The song claims that it is the most wonderful time of the year, and in many ways it is, but we would be remiss if we didn’t acknowledge that for many it is also a time of great stress. .
This latest novel from Nicholas Sparks will delight his regular fans and may also win some new ones. Three aspects of this book differ from most of this popular author’s previous works. On the one hand, at 486 pages, it .
Bruno Courreges is the chief of police — and about half of the police department — in St. Denis, a fictional village on the River Vezere in the Perigord, a charming region of southwestern France that specializes in good wines, good food .
When workers digging up the foundation of a house in a London suburb discover a metal biscuit box with two severed hands within, the discovery sets off a ripple effect that brings together a group of childhood friends who played .
With summer activities but a memory and colder weather looming in the near future, it’s time to return to indoor activities. Fortunately for us, these changes coincide with the release of new fall book titles. And this season’s .
“Crenshaw.” When pronounced it has a nice ring to it, but this huge, seven-foot-tall imaginary cat can be intimidating even to Jackson who gave him that name. Ten-year-old Jackson knows his family is in deep trouble. And it looks as .
This novel is a modern updating of Jane Austen’s “Emma,” brought forward to the 21st century. It is very faithful, perhaps excessively so, to Austen’s original story and text, including all the same characters and even most .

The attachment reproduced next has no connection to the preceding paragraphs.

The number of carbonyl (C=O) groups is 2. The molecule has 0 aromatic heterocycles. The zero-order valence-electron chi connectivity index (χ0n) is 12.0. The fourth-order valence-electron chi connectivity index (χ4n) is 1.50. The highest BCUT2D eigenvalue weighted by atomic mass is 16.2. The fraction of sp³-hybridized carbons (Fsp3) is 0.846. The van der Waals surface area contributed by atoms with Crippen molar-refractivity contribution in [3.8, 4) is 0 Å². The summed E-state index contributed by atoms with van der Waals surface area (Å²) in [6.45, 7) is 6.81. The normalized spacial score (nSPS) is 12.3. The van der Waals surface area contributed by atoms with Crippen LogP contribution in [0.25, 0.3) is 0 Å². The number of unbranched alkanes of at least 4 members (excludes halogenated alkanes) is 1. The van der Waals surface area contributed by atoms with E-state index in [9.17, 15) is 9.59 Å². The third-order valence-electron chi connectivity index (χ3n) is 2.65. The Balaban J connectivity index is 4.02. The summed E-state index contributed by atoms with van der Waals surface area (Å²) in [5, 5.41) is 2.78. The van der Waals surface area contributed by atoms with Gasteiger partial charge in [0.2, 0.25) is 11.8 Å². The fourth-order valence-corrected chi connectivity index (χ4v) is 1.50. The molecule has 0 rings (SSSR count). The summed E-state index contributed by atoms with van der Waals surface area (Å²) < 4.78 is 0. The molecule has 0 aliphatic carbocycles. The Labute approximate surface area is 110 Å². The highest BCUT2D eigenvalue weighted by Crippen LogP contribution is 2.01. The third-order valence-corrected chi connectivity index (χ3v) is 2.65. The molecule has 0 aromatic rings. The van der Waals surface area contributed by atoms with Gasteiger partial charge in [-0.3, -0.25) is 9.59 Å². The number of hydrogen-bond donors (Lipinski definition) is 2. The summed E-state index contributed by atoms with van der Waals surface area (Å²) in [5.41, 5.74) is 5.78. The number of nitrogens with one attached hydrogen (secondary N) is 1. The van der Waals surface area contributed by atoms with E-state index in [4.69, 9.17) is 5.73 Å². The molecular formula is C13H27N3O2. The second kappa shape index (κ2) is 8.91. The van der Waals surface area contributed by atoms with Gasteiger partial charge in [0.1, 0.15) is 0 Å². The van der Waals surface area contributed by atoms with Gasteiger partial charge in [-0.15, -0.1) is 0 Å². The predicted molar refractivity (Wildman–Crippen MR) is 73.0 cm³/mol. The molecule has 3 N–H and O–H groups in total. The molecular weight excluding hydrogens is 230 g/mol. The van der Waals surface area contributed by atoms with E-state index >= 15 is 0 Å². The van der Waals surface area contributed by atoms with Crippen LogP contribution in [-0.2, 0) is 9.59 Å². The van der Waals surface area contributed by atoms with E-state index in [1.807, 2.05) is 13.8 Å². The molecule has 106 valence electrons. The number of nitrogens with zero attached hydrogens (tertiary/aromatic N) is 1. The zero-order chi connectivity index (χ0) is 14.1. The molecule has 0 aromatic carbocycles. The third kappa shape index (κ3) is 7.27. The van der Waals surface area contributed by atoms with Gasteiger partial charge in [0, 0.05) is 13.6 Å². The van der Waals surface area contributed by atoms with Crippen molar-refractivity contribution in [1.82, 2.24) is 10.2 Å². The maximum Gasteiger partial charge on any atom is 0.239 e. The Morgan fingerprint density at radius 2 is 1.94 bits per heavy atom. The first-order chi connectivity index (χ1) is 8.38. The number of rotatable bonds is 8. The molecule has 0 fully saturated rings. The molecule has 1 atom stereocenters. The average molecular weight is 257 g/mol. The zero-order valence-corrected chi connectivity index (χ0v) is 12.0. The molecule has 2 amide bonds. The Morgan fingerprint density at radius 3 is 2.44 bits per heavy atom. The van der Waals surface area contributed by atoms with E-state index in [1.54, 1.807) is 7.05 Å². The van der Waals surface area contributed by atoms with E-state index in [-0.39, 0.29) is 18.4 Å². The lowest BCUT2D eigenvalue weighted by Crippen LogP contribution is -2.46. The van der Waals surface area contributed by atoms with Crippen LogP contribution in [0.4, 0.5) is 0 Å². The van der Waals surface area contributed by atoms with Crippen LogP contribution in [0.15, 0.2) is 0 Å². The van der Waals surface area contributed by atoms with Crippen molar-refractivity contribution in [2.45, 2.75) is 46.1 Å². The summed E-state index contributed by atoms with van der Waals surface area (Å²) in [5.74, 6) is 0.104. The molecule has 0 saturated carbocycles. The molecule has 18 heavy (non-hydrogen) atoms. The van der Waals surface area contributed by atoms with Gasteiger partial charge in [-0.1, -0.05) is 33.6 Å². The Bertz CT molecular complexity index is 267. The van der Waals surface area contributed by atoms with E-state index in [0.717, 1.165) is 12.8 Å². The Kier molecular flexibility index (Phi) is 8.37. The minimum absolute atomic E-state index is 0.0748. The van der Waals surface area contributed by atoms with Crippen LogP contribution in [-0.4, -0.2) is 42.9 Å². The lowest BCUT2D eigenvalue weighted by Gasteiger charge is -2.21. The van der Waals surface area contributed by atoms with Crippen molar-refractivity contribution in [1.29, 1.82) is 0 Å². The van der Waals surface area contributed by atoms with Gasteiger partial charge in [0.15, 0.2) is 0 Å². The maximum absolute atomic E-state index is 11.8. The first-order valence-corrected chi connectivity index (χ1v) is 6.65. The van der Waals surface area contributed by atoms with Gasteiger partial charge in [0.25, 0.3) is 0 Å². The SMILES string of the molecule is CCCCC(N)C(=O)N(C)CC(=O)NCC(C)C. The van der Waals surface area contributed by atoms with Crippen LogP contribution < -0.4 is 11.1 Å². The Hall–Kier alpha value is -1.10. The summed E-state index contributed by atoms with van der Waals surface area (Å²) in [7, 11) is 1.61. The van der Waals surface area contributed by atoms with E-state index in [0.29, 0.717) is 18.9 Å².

“The Ice Queen” is a compelling contemporary mystery with roots in Nazi Germany at the end of World War II. It begins with German Detective Oliver Bodenstein and his team investigating the first of many puzzling murders near Frankfurt. The .
October is already behind us, and our lives seem to get more eventful as the holidays draw near. Manhattan Public Library is no exception. Throughout the month of November, the Youth Services Department has a wide variety of programs and .
Coyotes, wolves, cougars, baboons and bears are watching us. For many years, they have sharpened their vision, kept their ears in tune and their noses quivering. These animals and many others do not seem so timid anymore as they continue .
Unlike many authors who rely on a single first-person narrative to pierce through the so-called “fog of war,” Phil Klay instead attempts to lift that fog with a series of tightly wound vignettes that together create “Redeployment,” a collection of .
Across the far reaches of the Internet are articles, surveys and studies about how to raise children to be reasonable, functioning human beings (some day). Children approach learning differently, and those approaches differ depending on their age, attentiveness, activity level, .
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